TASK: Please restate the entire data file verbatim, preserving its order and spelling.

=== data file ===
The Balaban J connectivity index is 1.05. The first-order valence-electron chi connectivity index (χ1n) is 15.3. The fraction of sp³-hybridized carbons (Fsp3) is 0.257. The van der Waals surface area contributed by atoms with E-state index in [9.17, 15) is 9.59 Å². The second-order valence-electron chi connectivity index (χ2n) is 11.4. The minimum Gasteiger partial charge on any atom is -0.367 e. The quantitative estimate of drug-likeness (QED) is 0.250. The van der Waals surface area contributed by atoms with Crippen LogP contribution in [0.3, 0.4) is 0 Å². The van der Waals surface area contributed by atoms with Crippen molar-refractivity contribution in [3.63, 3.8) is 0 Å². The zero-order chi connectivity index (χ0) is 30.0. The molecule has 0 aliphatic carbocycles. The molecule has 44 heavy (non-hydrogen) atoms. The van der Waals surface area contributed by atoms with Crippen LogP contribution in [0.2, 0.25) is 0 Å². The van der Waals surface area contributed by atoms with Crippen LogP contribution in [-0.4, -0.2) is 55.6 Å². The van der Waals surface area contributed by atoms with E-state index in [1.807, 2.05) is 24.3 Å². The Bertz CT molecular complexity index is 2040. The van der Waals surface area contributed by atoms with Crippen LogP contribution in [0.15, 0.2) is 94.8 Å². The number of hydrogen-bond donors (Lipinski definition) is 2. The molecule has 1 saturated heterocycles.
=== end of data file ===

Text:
The Balaban J connectivity index is 1.05. The first-order valence-electron chi connectivity index (χ1n) is 15.3. The fraction of sp³-hybridized carbons (Fsp3) is 0.257. The van der Waals surface area contributed by atoms with E-state index in [9.17, 15) is 9.59 Å². The second-order valence-electron chi connectivity index (χ2n) is 11.4. The minimum Gasteiger partial charge on any atom is -0.367 e. The quantitative estimate of drug-likeness (QED) is 0.250. The van der Waals surface area contributed by atoms with Crippen LogP contribution in [0.3, 0.4) is 0 Å². The van der Waals surface area contributed by atoms with Crippen molar-refractivity contribution in [3.63, 3.8) is 0 Å². The zero-order chi connectivity index (χ0) is 30.0. The molecule has 0 aliphatic carbocycles. The molecule has 44 heavy (non-hydrogen) atoms. The van der Waals surface area contributed by atoms with Crippen LogP contribution in [0.2, 0.25) is 0 Å². The van der Waals surface area contributed by atoms with Crippen LogP contribution in [-0.4, -0.2) is 55.6 Å². The van der Waals surface area contributed by atoms with E-state index in [1.807, 2.05) is 24.3 Å². The Bertz CT molecular complexity index is 2040. The van der Waals surface area contributed by atoms with Crippen LogP contribution in [0.15, 0.2) is 94.8 Å². The number of hydrogen-bond donors (Lipinski definition) is 2. The molecule has 1 saturated heterocycles.